The Treaty on the Functioning of the European Union (TFEU) places a number of important obligations on the Union in regard to environmental protection, sustainable development, public health, consumer protection and animal welfare.
This is all very well, but as things stand it is impossible for civil society organisations – otherwise known as non-governmental organisations (NGOs) – to bring a legal action against EU institutions if they fail to meet these obligations.
In a number of Member States NGOs can bring ‘judicial review’ proceedings in which a court reviews the lawfulness of a decision or action made by a public body.
But at the EU level the European Court of Justice (ECJ) has for many years ruled that NGOs are not allowed to institute proceedings at the ECJ to challenge the legality of the Commission’s and other institutions’ actions or inactions.
We think this is wrong, so we, together with ClientEarth, an environmental NGO, recently held a conference at the European Parliament in Brussels to discuss the problem. The event was hosted by MEP Kostas Chrysogonos (GEU/NGL), who is a constitutional lawyer himself.
The “Access to Justice” conference identified the extent of the problem and examined ways in which the Commission and the other EU institutions can be pressed to act in accordance with their Treaty obligations.
It also considered whether the Aarhus Convention, a UN agreement on public participation in decision-making and access to justice that the EU signed in 1998, has in practice improved access to justice in environmental matters.
Participants also focused on building pressure for the next round of Treaty changes to give NGOs a standing to challenge the legality of the actions of EU institutions at the ECJ.
Who said what?
Peter Stevenson, our Chief Policy Advisor spoke about how the absence of access to justice allows the European Commission to ignore the animal welfare article (13) in the TFEU*.
Anais Berthier, a senior environmental lawyer in ClientEarth’s Brussels office, said the EU is in breach of the Aarhus Convention and that there is no need for a change in the Treaty, only a change in the interpretation of the Court.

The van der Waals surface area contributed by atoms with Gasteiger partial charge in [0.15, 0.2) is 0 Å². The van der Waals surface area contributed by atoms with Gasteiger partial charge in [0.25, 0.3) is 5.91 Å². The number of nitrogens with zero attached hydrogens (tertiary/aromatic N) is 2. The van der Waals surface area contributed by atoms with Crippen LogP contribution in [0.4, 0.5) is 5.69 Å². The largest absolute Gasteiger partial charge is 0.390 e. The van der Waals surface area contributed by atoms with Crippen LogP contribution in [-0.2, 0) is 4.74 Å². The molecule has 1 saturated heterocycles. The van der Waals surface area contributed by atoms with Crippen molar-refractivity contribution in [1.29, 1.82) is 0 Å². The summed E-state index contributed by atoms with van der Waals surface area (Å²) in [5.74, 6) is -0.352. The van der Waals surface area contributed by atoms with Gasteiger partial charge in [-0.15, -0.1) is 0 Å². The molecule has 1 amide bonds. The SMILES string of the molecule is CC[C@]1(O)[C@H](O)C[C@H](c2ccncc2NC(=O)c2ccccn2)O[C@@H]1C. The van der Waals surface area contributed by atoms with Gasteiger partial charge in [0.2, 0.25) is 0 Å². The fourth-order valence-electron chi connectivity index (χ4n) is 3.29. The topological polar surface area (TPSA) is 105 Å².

Marlene Wartenberg, Director of the European Policy Office at Vier Pfoten, presented the history of the Treaty of Lisbon and how it provides animal welfare a constitutional element.
Martin Dermine, a veterinarian from the Pesticide Action Network (PAN Europe), said a recent PAN legal case used the Aarhus Convention, which has increased the release of direct information but has not been understood or applied correctly by the Commission.
Christoph Sobotta, a référendaire in the Chambers of Advocate Juliane Kokott at the ECJ, discussed the Court’s work and the EU system of legal protection.
Amaryllis Muller, an associate at the Brussels office of Freshfields Bruckhaus Deringer LLP, argued how access to EU justice might be more favourable for companies than NGOs and examined possible solutions.
We will continue to lobby for access to justice and to be able to hold European institutions to account when it comes to animal welfare, environmental and social justice issues.
*In formulating and implementing the Union's agriculture, fisheries, transport, internal market, research and technological development and space policies, the Union and the Member States shall, since animals are sentient beings, pay full regard to the welfare requirements of animals, while respecting the legislative or administrative provisions and customs of the Member States relating in particular to religious rites, cultural traditions and regional heritage.